Loss of love, light and hope spurs one woman to create a rare disease legacy for her son

In the time it takes to bring a life into this world, Allison D’Ambrosio Bones watched two precious lives leave. 

And not just any lives. In a short five-month span, Allison lost her husband Jamie to cancer, and then her son, Travis, to a hidden, deadly rare condition. She struggled with her life’s purpose, but providence brought her into the Rare Disease Community and offered her a chance to create a legacy for her child.

Travis Bones, then just 4 years old, died suddenly of Isolated Congenital Asplenia in 2018. The extremely rare and often undiagnosed genetic disease left him without a functioning spleen, which is crucial to the immune system. Being born without a spleen left Travis with no defense against life-threatening infections. 

“I see signs of Travis everywhere. My son keeps showing up. That connection is very visible. And above all else, I fear nothing anymore.”

Allison D’Ambrosio Bones

ICA is virtually undetectable. There is no diagnostic test or genetic screening to uncover the condition. Even with weekly ultrasounds by a maternal-fetal medicine specialist, no one ever noticed Travis had only a splenic remnant. It was only after his autopsy that the boy’s condition was revealed.

“It literally came out of nowhere,” Allison said. “He had never been in the hospital and was rarely sick. I had no idea what was going on. Here was this perfectly healthy, happy, full-of-life child breathing life into me and in a matter of 20 hours after spiking a fever, he was gone. He died five months to the day – August 25, 2018 – after his dad passed.”

Those deaths alone would have shattered most people. But Allison carried an even heavier burden. In 2012, she struggled with a difficult pregnancy and prematurely gave birth to twins at 24 weeks gestation. Days after they were born, the babies died.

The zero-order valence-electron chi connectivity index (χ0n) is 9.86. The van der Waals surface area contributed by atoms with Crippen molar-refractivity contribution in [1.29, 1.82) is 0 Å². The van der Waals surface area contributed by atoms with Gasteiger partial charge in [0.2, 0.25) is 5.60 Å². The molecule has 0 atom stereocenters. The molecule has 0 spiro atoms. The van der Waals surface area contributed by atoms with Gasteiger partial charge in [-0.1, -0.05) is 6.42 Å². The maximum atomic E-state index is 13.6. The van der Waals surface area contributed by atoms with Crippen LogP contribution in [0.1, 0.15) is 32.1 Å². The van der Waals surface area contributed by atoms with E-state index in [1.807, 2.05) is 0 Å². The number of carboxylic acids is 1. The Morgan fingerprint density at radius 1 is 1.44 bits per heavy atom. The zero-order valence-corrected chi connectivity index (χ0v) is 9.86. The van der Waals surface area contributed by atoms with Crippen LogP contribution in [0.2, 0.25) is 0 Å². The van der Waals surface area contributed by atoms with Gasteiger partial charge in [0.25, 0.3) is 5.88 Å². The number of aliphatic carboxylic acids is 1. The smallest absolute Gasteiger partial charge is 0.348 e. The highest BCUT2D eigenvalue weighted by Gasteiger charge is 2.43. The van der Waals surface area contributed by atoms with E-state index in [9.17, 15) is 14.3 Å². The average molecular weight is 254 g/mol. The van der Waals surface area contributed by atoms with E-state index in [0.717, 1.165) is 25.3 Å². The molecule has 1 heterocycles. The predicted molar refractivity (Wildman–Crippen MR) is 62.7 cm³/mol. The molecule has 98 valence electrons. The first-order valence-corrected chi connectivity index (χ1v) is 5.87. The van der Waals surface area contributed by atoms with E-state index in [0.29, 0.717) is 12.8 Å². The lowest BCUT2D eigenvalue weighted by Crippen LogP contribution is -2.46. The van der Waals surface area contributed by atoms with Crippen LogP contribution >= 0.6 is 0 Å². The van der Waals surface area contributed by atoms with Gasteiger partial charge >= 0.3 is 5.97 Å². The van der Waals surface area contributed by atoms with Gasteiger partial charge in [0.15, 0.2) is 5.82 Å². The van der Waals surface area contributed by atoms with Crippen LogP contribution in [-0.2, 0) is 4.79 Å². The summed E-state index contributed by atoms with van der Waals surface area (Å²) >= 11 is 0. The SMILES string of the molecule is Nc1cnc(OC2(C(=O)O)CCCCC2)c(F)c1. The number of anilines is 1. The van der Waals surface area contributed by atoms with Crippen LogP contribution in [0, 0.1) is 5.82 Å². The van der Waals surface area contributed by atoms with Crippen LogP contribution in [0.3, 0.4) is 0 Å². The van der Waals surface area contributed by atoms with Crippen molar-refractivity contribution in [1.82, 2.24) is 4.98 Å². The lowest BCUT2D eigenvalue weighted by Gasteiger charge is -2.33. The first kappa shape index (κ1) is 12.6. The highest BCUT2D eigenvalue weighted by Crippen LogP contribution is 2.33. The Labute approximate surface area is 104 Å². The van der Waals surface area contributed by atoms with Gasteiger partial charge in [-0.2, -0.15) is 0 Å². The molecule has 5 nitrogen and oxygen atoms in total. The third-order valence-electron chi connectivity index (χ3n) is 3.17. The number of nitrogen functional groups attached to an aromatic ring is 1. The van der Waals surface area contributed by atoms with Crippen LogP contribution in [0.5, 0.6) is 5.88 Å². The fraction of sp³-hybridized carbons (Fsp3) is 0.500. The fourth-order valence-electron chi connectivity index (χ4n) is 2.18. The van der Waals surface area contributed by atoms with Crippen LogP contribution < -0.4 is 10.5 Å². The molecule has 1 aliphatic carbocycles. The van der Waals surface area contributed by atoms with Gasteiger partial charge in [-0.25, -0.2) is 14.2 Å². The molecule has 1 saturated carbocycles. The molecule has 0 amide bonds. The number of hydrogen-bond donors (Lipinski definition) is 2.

“When we lost the twins there was still hope,” Allison said. “Jamie and I still had each other. We had been married for 12 years at that point, so I knew him well. In many ways, the deaths of Dalton and Shelby drew us together as a couple. Our faith relationship grew, and we turned toward each other. More than anything, we grew up. It was the hardest thing we had ever experienced.”

There would be more difficult life experiences ahead, though. Travis brought back light and hope when he came along late in 2014. But just four months later, Jamie was diagnosed with colorectal cancer then Allison’s father passed away in late 2015 after a nine-year fight with two cancers. 

Dealing with an infant and Jamie’s complicated initial surgery and treatment protocol and her father’s deterioration made for some tricky and hectic months. Still, Allison and Jamie had each other and hope. And that was enough, for a while. Gradually over the next three years, Jamie slowly lost his battle and on March 25, 2018 Travis lost his father.

Travis’ personality was big, bold and full of life for a young man his age.

Wounded, angry and struggling, Allison was all too familiar with the loss of a deep and passionate love. Travis was healthy, or so she thought, and raising her son provided more than enough purpose for her to cling to hope. As she slowly settled into her new normal as a widow raising a young son, what happened next to Allison sent her reeling.

“When I lost Travis, I was so alone,” Allison said. “It was different than before. There was no hope. There was no dream of more children. Honestly, I had to have some place for my anger to go.

“It still boggles my mind that this perfectly healthy four-year-old, who only six days before he passed, we had 50 people at his birthday party, was now gone.”

Travis’ personality was big, bold and full of life for a young man of his age. Even today Allison continues to find strength, inspiration and hope through Travis’ personality.

His big personality was evident in the way people were drawn to him, flocking to him on the Tee ball field, at church and in stores and restaurants. He would talk with anybody in the room. His full-of-life giggle was infectious and he wanted to share it with anybody and everybody, telling stories to make people laugh. He boldly shared his opinion on everything from food to clothes to cars. His curiosity for life already had him chasing dots to connect and his huge smile told you life was pure joy.

The rare genetic disorder that robbed Allison of all that personality and her foothold in life provided the catalyst to move forward. She became an expert on ICA, was troubled by its lack of detectability and driven by a calling to not let her love of Travis dull over the natural course of time.

Armed with a business degree from Baylor and a wealth of real-life work experience, but absent a real understanding of working full-time in service to others, Allison wanted to do something, anything to ensure others in the ICA world would not have to endure the road she’s traveled.

It takes courage to turn the thing that breaks your heart into an integral part of your day-to-day mission and purpose.